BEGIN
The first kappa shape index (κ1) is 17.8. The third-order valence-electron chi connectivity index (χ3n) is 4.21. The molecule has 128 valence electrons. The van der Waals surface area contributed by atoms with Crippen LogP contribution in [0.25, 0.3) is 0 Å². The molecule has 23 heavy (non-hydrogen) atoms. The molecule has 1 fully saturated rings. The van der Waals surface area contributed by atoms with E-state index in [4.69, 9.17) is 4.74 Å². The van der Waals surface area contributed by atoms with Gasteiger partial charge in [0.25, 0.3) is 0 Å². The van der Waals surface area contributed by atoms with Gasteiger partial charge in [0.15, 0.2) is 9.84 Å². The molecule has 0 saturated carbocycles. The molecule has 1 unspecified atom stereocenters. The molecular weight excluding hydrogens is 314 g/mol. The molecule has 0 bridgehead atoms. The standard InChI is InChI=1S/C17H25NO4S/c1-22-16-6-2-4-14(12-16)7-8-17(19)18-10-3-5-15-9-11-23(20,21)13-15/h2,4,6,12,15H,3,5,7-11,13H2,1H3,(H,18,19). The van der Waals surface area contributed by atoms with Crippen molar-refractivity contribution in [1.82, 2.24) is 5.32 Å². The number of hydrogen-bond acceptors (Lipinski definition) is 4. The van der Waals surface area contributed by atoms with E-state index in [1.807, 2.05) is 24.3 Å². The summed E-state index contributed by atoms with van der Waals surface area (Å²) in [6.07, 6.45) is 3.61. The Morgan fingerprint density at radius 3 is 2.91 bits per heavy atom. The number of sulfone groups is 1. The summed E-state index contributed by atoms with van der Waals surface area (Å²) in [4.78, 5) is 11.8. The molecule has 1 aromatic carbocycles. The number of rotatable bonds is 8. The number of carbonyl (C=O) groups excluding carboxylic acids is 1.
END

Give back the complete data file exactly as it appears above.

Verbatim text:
The first kappa shape index (κ1) is 17.8. The third-order valence-electron chi connectivity index (χ3n) is 4.21. The molecule has 128 valence electrons. The van der Waals surface area contributed by atoms with Crippen LogP contribution in [0.25, 0.3) is 0 Å². The molecule has 23 heavy (non-hydrogen) atoms. The molecule has 1 fully saturated rings. The van der Waals surface area contributed by atoms with E-state index in [4.69, 9.17) is 4.74 Å². The van der Waals surface area contributed by atoms with Gasteiger partial charge in [0.25, 0.3) is 0 Å². The van der Waals surface area contributed by atoms with Gasteiger partial charge in [0.15, 0.2) is 9.84 Å². The molecule has 0 saturated carbocycles. The molecule has 1 unspecified atom stereocenters. The molecular weight excluding hydrogens is 314 g/mol. The molecule has 0 bridgehead atoms. The standard InChI is InChI=1S/C17H25NO4S/c1-22-16-6-2-4-14(12-16)7-8-17(19)18-10-3-5-15-9-11-23(20,21)13-15/h2,4,6,12,15H,3,5,7-11,13H2,1H3,(H,18,19). The van der Waals surface area contributed by atoms with Crippen molar-refractivity contribution in [1.82, 2.24) is 5.32 Å². The number of hydrogen-bond acceptors (Lipinski definition) is 4. The van der Waals surface area contributed by atoms with E-state index in [1.807, 2.05) is 24.3 Å². The summed E-state index contributed by atoms with van der Waals surface area (Å²) in [6.07, 6.45) is 3.61. The Morgan fingerprint density at radius 3 is 2.91 bits per heavy atom. The number of sulfone groups is 1. The summed E-state index contributed by atoms with van der Waals surface area (Å²) in [4.78, 5) is 11.8. The molecule has 1 aromatic carbocycles. The number of rotatable bonds is 8. The number of carbonyl (C=O) groups excluding carboxylic acids is 1.